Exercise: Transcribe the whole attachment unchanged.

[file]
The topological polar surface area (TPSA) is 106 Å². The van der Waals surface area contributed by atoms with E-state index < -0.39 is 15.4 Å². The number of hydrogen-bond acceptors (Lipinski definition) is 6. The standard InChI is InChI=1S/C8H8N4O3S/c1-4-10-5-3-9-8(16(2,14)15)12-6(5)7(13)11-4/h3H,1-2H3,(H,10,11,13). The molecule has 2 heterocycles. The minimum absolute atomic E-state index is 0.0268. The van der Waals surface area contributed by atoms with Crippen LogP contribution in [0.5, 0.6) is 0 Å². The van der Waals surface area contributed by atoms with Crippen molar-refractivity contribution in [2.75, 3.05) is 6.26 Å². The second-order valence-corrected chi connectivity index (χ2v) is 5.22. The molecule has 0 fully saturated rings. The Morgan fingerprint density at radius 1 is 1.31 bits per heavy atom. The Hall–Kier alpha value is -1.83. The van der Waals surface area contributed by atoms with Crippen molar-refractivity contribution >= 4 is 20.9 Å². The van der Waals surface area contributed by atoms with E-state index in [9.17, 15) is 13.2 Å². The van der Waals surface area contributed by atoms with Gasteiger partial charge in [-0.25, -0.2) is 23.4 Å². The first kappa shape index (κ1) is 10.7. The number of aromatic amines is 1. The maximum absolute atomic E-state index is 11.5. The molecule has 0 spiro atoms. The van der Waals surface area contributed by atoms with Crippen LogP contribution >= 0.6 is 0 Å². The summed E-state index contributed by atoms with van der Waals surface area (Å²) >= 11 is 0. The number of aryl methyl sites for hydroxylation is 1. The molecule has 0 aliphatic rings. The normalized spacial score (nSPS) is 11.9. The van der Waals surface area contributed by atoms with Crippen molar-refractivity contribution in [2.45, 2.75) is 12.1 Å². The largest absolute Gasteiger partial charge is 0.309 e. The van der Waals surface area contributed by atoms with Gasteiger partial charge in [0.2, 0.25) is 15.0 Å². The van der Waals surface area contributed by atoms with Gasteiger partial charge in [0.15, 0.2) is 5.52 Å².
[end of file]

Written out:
The topological polar surface area (TPSA) is 106 Å². The van der Waals surface area contributed by atoms with E-state index < -0.39 is 15.4 Å². The number of hydrogen-bond acceptors (Lipinski definition) is 6. The standard InChI is InChI=1S/C8H8N4O3S/c1-4-10-5-3-9-8(16(2,14)15)12-6(5)7(13)11-4/h3H,1-2H3,(H,10,11,13). The molecule has 2 heterocycles. The minimum absolute atomic E-state index is 0.0268. The van der Waals surface area contributed by atoms with Crippen LogP contribution in [0.5, 0.6) is 0 Å². The van der Waals surface area contributed by atoms with Crippen molar-refractivity contribution in [2.75, 3.05) is 6.26 Å². The second-order valence-corrected chi connectivity index (χ2v) is 5.22. The molecule has 0 fully saturated rings. The Morgan fingerprint density at radius 1 is 1.31 bits per heavy atom. The Hall–Kier alpha value is -1.83. The van der Waals surface area contributed by atoms with Crippen molar-refractivity contribution >= 4 is 20.9 Å². The van der Waals surface area contributed by atoms with E-state index in [9.17, 15) is 13.2 Å². The van der Waals surface area contributed by atoms with Gasteiger partial charge in [-0.25, -0.2) is 23.4 Å². The first kappa shape index (κ1) is 10.7. The number of aromatic amines is 1. The maximum absolute atomic E-state index is 11.5. The molecule has 0 spiro atoms. The van der Waals surface area contributed by atoms with Crippen LogP contribution >= 0.6 is 0 Å². The summed E-state index contributed by atoms with van der Waals surface area (Å²) >= 11 is 0. The number of aryl methyl sites for hydroxylation is 1. The molecule has 0 aliphatic rings. The normalized spacial score (nSPS) is 11.9. The van der Waals surface area contributed by atoms with Crippen molar-refractivity contribution in [2.45, 2.75) is 12.1 Å². The largest absolute Gasteiger partial charge is 0.309 e. The van der Waals surface area contributed by atoms with Gasteiger partial charge in [0.2, 0.25) is 15.0 Å². The van der Waals surface area contributed by atoms with Gasteiger partial charge in [0.15, 0.2) is 5.52 Å².